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Judgement Copy–Misbranding

24,July, 2017 Leave a comment
Categories: COURT ORDERS

Order regarding Ban on use of Staple Pins in tea bags. (Uploaded on: 24.07.2017)

24,July, 2017 Leave a comment



தடை செய்யப்பட்ட பொருட்கள் பறிமுதல்

24,July, 2017 Leave a comment

Categories: Ariyalur, DISTRICT-NEWS, NEWS

Harming the organic farming movement

24,July, 2017 Leave a comment

New Delhi The Food Safety and Standards Authority of India (FSSAI) has recently announced the Draft Food and Standards (Organic Food) Regulations, 2017, aimed at curbing sales of fake organic products. This regulation, when notified, will require that products sold in the domestic market as "organic" be certified by either of the two present certification systems: the National Programme for Organic Production (NPOP), initiated by the Ministry of Commerce and Industry, or the Participatory Guarantee Scheme (PGS), led by the Ministry of Agriculture. The difference between the two: the NPOP was designed for the export market and involves third-party companies which verify organic status, while in PGS, a group of farmers work together and guarantee that everyone in the group is practising organic farming. The draft, however, exempts ‘unprocessed’ organic food sold directly by a farmer or a farmer organisation to the end consumer. In other words, this regulation is only applicable to ‘processed’ organic food and branded ‘unprocessed’ organic food sold by a company. But a closer analysis shows that it cannot curb sales of fake organic products; in fact, in my view, it might do more harm than good to the organic farming movement in the country.

The genesis

The demand for a regulation on organics itself is suspect, as it is led by the Crop Care Federation of India (CCFI), an association representing pesticide manufacturers and formulators! In December 2014, CCFI released a report, prepared by the Indian Agricultural Research Institute (IARI), on pesticides in organic vegetables from Delhi. Interestingly, the IARI itself has not made this report public yet.

As per available information, the IARI tested 150 vegetable samples from one organic store in Delhi and found traces of pesticides in 50 samples; in 10 of these, the levels were above the maximum residue limit (MRL). The Altitude Store—the retailer from where samples were collected—identified a certified farm in Sonipat, Haryana as the source of the vegetables. The farm was certified by Ecocert, one of the largest NPOP certifiers.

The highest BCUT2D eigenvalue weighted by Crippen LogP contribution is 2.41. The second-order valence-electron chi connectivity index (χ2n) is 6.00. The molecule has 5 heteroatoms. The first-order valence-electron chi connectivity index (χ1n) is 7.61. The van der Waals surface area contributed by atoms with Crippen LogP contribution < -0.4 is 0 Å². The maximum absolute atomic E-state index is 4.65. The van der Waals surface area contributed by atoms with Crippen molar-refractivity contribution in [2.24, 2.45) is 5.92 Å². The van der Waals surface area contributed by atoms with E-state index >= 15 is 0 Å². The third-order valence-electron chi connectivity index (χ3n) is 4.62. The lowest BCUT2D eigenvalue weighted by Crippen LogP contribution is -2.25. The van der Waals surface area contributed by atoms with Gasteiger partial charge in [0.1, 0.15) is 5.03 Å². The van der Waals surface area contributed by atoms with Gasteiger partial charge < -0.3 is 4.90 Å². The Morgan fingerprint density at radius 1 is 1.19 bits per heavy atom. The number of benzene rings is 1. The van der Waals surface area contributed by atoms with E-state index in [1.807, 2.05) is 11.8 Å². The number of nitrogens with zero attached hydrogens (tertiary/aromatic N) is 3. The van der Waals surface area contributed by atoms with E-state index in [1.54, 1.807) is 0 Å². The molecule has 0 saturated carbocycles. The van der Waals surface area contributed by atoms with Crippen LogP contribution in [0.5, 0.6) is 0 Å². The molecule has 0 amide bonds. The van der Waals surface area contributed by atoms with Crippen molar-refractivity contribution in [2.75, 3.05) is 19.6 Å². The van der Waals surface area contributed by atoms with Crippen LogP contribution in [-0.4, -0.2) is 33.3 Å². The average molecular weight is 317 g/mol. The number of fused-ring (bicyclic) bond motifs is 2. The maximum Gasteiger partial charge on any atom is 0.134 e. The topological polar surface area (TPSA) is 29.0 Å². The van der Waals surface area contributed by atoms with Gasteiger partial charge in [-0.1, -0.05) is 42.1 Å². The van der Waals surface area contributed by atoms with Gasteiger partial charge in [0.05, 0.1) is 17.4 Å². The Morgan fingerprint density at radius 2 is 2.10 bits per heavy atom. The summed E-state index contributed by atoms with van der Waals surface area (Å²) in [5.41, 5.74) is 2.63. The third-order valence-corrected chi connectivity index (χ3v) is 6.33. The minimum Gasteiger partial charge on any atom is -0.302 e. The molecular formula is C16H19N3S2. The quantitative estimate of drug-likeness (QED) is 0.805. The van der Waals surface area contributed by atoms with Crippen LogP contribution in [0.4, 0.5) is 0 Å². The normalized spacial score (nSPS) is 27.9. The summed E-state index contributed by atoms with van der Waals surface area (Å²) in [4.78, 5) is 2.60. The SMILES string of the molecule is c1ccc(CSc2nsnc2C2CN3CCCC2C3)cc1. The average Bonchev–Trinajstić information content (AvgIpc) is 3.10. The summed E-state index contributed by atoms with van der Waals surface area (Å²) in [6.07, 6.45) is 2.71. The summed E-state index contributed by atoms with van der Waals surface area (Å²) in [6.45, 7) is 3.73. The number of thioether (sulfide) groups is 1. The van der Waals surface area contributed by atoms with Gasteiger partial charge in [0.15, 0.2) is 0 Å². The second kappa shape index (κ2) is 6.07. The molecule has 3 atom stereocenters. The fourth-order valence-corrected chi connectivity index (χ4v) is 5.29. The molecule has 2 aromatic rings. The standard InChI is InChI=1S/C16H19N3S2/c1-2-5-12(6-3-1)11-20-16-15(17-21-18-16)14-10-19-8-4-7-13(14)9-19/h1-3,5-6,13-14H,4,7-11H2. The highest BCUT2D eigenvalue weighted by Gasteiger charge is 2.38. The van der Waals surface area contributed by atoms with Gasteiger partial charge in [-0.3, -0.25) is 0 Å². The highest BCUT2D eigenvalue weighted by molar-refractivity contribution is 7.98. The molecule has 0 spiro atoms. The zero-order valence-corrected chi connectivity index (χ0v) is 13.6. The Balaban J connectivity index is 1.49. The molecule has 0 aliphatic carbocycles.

To begin with, sampling from just one store and from one city is scientifically untenable. Secondly, finding small traces of pesticides in organic vegetables is not a surprise, simply because pesticides are present in our water and air, and will find their way into a produce even if the farmer is practising organic farming. This is why in many developed countries, a tolerance limit is prescribed for the presence of pesticides in organic products. Thirdly, the 10 samples in which levels exceeded the MRL were sourced from a certified farm. So, certification doesn’t seem to be an answer to curb sales of fake organic food.

The limits of the proposed rules

Let us accept that there are some fake organic products in the market. How big is this problem is difficult to ascertain till we have a comprehensive all-India study on this issue. Secondly, a fake organic product is not a case of safety, but that of ‘misbranding’ or ‘misleading advertisement’. Fake products are as safe or unsafe as any other products sold in the market. The question, therefore: Is certification required as per the Food Safety and Standards Act to tackle misbranding?

The FSSAI has a clear definition of and a penalty for misbranding of food and misleading advertisements. The penalty for misbranding is up to Rs 3 lakh; for misleading advertisement, up to Rs 1 million. Nowhere in the Act is it specified that to prevent misbranding or misleading advertisement, a product has to have mandatory certification.